routine.  In fact, it would be bad for the interrupt routine to clear such
IF bits because that peripheral might be used via polling in the foreground
code.

Here is the interrupt routine code snippet for checking for the timer 0
interrupt when this could be enabled/disabled on the fly:

;
;   Check for timer 0 rollover.  This interrupt could be disabled.
;
        btfss   intcon, t0ie ;timer 0 interrupt enabled ?
        goto    no_tmr0     ;no
        btfsc   intcon, t0if ;timer 0 didn't interrupt ?
        goto    intr_tmr0   ;did interrupt, go service it
no_tmr0                      ;timer 0 didn't do it


********************************************************************
Embed Inc, Littleton Massachusetts, http://www.embedinc.com/products
(978) 742-9014.  Gold level PIC consultants since 2000.

2009\07\12@104154 by Gerhard Fiedler

picon face
Heinz Czychun wrote:

>> then you may find all kinds of other IFs, like INT0IF, set
>> if you look for them. But they are of no consequence if you are not
>> interested in them as interrupt sources.
>
> I disagree here they, the IFs, are very significant because you won't
> get out of the isr without clearing them.

This is wrong. If an IE bit is not set, you can safely ignore the
corresponding IF bit. This IF bit won't generate an interrupt; this is
why you can ignore it and exit the interrupt routine with the bit set.


> I think that's why uChip has added an on bit to most (all?)
> peripherals, so they never can set their IFs when off, so don't need
> to be dealt with in the isr.  Timer0 being a legacy sort of
> peripheral (the first one?) doesn't have such a nicety.

Difficult to know why Microchip does things, but in general the
peripheral enable bits serve the purpose of reducing current draw if you
don't need that peripheral.

It's simple, and it seems you haven't "got" it yet... If you want to
enable/disable an interrupt in firmware, you need to look at both IE and
IF bits for that interrupt in the interrupt routine when deciding
whether to execute the associated interrupt action. For all interrupts
that are always enabled (in your firmware), you just need to look at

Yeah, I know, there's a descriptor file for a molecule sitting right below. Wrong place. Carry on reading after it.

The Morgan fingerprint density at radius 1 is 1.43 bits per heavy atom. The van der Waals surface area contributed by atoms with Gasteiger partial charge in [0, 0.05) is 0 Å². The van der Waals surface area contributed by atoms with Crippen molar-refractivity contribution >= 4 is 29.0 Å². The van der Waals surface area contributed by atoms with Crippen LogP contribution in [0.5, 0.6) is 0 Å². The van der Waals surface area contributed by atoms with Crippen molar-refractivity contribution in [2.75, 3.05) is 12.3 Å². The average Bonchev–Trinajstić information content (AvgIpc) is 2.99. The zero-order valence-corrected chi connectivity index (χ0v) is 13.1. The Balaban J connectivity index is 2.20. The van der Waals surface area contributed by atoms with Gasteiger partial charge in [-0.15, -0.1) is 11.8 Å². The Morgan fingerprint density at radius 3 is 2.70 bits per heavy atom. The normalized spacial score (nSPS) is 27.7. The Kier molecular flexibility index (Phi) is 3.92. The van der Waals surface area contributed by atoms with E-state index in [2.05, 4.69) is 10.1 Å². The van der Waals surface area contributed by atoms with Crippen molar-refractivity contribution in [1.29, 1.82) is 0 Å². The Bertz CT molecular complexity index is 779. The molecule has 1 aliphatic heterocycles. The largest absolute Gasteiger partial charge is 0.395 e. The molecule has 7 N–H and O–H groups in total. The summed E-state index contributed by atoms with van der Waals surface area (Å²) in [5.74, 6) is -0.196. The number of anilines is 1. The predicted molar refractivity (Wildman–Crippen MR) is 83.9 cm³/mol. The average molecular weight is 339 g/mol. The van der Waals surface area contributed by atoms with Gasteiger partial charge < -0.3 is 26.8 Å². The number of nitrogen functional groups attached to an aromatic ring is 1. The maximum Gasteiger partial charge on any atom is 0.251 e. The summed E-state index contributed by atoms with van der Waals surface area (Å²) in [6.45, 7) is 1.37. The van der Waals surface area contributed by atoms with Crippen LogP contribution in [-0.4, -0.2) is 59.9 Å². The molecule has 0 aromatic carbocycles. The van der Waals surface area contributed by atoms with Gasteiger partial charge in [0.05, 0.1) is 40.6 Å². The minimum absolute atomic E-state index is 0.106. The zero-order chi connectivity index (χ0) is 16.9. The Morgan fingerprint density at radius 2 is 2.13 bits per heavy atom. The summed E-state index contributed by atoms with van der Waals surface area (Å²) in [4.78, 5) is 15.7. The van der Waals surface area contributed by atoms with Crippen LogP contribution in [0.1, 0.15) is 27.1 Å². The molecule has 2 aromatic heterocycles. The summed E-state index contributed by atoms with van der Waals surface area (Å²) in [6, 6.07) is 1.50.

their IF bit in the interrupt routine when deciding whether to execute
the associated interrupt action. For all other interrupts (that is, the
ones you don't need), it is safe (and the usual thing to do) to just
ignore their IF bit (and of course make sure their IE bit is 0).

Gerhard

2009\07\12@175144 by olin piclist

face picon face
Heinz Czychun wrote:
>      I disagree here they, the IFs, are very significant because you
> won't get out of the isr without clearing them.

Wrong.  The IF bits have nothing to do with interrupts if the corresponding
IE bits are not set.  Read the interrupt section of the datasheet again.
All of it.  Carefully.

>      I see it as a dyke or dam. All is ok as long as all the water is
> kept out, no interrupts are allowed to happen. But once that first
> crack happens, an interrupt occurs, all the set IFs are suddenly seen
> by the cpu and need to be cleared before it can get back to the main
> code again.

I have no idea where you got that from, but again, it's just plain wrong.

>      I think that's why uChip has added an on bit to most (all?)
> peripherals, so they never can set their IFs when off, so don't need
> to be dealt with in the isr.

No, it's to save power when they are not in use.  Setting the IF bit causes
no harm if the IE bit is not set and no code is specifically looking at the
IF bit.


********************************************************************
Embed Inc, Littleton Massachusetts, http://www.embedinc.com/products
(978) 742-9014.  Gold level PIC consultants since 2000.

2009\07\12@193854 by Jinx

face picon face
>        Me bad

No worries Heinz. I've done worse. And we had a good chat
about interrupts. Best of luck

2009\07\13@063021 by Alan B. Pearce

face picon face
>Yes, that was my observations. I could control the TMR0
>interrupts with the INTCON,T0IE setting. But when I
>reprogrammed for Timer 1 enabled, and interrupting, the
>setting of the INTCON,T0IE became irrelevant. Timer 0
>would always start generating interrupts.

I haven't read through your code, but this sounds to me like a basic
misunderstanding of how the hardware works.

The T0IF will ALWAYS get set when T0 overflows. It is just that the T0IE
flag doesn't let the T0IF flag set the interrupt that causes the code to go
to the interrupt routine.

So when you are looking for the T1 interrupt, you have to check the T0IE
flag first to see if that is set, and if not, you want to ignore the T0IF
interrupt flag, and check for the T1IE and T1IF flags.